• Evaluate success of pilot. Once the pilot is complete, conduct a full postmortem consisting of a detailed report on all key metrics tracked along with qualitative feedback from internal analysts. When working with an implementation partner, use the data they provide, but verify with your internal team. If the pilot satisfies your success criteria, consider moving forward, or run additional pilots as needed. 

3. Go live and ongoing maintenance

The process for going live will vary greatly for every business depending on the scope of the initial deployment. The key consideration is around ongoing management of RPA -- the deployment is not the finish line, but rather the starting point. Successful adoption of RPA is a living process that requires consistent organizational support. 

To ensure success, put in place a strong team to manage the RPA installation. A typical RPA management team (often referred to as the RPA Center of Excellence, or RPA CoE) consists of a business analyst, a solution architect, a developer, a project manager, and an executive sponsor to steer the overall program. The team has to stay ever vigilant to changes in business and market conditions and make necessary adjustments to both the process the RPA has automated and how RPA is being used to automate the process. They also have to consistently measure the effectiveness of the RPA solution and consider additional processes or additional parts of the same process  that will maximize long-term ROI.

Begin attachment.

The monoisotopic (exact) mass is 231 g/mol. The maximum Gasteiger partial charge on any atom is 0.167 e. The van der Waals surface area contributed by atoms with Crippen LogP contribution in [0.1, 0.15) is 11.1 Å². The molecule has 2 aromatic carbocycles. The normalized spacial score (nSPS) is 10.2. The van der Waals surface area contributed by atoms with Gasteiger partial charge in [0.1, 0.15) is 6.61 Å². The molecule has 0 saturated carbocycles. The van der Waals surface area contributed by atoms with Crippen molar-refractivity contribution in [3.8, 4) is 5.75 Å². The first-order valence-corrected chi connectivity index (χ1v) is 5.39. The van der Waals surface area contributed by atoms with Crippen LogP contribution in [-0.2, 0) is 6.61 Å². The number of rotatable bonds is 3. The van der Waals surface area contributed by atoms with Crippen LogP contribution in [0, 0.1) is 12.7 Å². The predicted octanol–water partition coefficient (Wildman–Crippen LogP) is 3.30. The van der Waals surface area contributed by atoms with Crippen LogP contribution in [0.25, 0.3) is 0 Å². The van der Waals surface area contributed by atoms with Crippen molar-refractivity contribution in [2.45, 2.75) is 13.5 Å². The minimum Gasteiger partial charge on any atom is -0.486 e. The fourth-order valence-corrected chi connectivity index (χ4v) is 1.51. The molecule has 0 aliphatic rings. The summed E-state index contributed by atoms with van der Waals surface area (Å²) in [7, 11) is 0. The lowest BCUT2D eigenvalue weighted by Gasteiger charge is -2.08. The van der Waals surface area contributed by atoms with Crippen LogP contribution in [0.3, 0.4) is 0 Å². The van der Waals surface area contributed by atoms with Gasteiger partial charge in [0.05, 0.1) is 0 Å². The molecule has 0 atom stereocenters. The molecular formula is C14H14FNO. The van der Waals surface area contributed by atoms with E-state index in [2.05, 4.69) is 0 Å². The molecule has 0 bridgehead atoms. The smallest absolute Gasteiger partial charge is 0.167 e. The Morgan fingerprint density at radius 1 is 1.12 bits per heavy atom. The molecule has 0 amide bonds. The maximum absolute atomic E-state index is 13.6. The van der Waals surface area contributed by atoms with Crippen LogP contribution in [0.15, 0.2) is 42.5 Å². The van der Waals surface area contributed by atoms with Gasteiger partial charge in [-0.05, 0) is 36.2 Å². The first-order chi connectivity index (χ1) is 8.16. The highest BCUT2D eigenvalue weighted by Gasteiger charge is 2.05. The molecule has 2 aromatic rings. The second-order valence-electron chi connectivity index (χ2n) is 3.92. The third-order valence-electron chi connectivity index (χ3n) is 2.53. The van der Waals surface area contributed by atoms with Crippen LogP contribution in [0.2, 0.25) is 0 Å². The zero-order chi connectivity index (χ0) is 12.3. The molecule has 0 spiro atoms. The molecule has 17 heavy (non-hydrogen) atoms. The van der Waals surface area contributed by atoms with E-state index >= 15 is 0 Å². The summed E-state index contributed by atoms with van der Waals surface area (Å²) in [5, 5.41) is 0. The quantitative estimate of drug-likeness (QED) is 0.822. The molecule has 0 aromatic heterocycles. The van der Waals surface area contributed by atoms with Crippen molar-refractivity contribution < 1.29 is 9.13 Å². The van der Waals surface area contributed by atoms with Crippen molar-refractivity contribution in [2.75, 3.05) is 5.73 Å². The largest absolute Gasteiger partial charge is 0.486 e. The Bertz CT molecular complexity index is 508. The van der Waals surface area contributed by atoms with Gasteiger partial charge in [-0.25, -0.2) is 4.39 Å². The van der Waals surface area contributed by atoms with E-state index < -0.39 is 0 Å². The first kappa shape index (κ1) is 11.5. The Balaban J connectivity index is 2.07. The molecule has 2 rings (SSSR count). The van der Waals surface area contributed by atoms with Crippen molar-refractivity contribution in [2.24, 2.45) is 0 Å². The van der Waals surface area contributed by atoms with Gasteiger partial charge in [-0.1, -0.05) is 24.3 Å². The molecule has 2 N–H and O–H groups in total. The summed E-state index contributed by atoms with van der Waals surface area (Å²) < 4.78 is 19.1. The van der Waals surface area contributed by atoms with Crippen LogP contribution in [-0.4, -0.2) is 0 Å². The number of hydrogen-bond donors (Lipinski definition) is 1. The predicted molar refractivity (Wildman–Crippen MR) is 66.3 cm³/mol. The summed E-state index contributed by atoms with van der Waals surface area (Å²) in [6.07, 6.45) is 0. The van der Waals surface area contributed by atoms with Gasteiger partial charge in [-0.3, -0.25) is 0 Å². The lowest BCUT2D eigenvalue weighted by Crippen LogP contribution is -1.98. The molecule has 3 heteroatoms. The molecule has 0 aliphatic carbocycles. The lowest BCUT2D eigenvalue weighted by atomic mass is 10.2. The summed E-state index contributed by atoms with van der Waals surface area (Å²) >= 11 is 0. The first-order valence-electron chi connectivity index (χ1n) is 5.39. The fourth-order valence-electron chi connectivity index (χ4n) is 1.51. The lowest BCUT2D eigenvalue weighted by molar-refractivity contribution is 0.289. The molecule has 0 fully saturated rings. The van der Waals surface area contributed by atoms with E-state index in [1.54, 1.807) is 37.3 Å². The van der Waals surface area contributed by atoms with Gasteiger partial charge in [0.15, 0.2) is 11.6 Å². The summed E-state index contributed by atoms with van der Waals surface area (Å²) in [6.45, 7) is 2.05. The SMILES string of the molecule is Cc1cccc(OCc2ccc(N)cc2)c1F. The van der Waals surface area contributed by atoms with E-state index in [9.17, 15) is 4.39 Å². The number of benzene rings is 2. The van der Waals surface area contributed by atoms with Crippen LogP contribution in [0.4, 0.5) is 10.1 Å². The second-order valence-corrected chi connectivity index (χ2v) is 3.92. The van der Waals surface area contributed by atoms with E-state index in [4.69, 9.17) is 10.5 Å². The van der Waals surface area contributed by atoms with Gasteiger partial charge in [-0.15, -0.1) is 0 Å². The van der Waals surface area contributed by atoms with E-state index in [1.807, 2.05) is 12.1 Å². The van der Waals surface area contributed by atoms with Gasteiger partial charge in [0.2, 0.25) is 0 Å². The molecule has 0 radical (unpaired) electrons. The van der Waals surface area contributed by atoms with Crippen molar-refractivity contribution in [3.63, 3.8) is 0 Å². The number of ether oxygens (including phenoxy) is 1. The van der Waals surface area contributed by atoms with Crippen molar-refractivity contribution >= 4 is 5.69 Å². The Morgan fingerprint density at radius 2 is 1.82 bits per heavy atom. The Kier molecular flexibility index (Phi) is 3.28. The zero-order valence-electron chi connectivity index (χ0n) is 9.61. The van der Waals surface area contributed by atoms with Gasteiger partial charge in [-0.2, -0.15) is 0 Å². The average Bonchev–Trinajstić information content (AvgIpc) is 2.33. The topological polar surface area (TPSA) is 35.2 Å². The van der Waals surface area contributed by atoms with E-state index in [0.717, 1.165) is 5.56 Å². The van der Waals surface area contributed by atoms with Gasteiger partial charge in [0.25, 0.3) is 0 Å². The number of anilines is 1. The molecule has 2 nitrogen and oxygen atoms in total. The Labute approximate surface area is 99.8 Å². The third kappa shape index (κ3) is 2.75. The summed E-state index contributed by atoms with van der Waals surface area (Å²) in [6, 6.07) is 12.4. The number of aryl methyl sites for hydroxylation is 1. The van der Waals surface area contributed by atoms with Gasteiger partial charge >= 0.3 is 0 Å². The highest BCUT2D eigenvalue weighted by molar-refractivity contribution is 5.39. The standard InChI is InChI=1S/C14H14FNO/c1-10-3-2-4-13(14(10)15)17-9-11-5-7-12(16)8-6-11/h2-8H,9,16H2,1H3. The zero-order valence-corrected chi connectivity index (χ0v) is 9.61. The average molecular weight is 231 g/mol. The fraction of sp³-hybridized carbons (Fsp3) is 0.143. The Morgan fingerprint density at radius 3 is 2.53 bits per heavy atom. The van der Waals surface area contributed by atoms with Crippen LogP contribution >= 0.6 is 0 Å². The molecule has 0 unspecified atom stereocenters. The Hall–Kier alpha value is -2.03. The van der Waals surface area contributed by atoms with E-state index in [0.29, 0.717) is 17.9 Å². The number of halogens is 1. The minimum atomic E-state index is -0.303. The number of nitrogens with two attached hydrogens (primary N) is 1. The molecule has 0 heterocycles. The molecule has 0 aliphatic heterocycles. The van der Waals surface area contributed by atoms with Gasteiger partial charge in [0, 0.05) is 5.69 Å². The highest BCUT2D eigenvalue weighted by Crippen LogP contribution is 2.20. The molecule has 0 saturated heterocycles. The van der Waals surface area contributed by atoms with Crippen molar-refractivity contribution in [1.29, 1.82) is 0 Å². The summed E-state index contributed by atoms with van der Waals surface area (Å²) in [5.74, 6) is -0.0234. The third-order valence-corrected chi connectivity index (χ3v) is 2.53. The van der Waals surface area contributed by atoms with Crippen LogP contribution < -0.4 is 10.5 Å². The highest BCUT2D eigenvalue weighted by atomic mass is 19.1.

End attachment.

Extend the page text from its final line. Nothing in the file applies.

A Better Way to Leverage RPA?

A typical RPA implementation project going through the steps above can often take 3-6 months. A more modern approach uses Digital Employees as an easier entry point into the world of automation. Unlike traditional RPA technologies, Digital Employees can be deployed by business users for specific use cases in functional areas like Human Resources, Accounting, IT Service Desk, and Sales Support without heavy planning and project management. Digital Employees link your human employees with the systems they already use (e.g., BambooHR, DocuSign, Jira, SAP, ServiceNow, Slack, Salesforce, and Zendesk), and are flexible to adapt to the needs of the business. Plus, because they can be rolled out and trained in 2-4 weeks. SKAEL customers often realize ROI on a single Digital Employee within 45-60 days. 

Interested in seeing if SKAEL is a fit for your business? Request a demo

 


Posted 
Feb 23, 2021
 in 
Automation
 category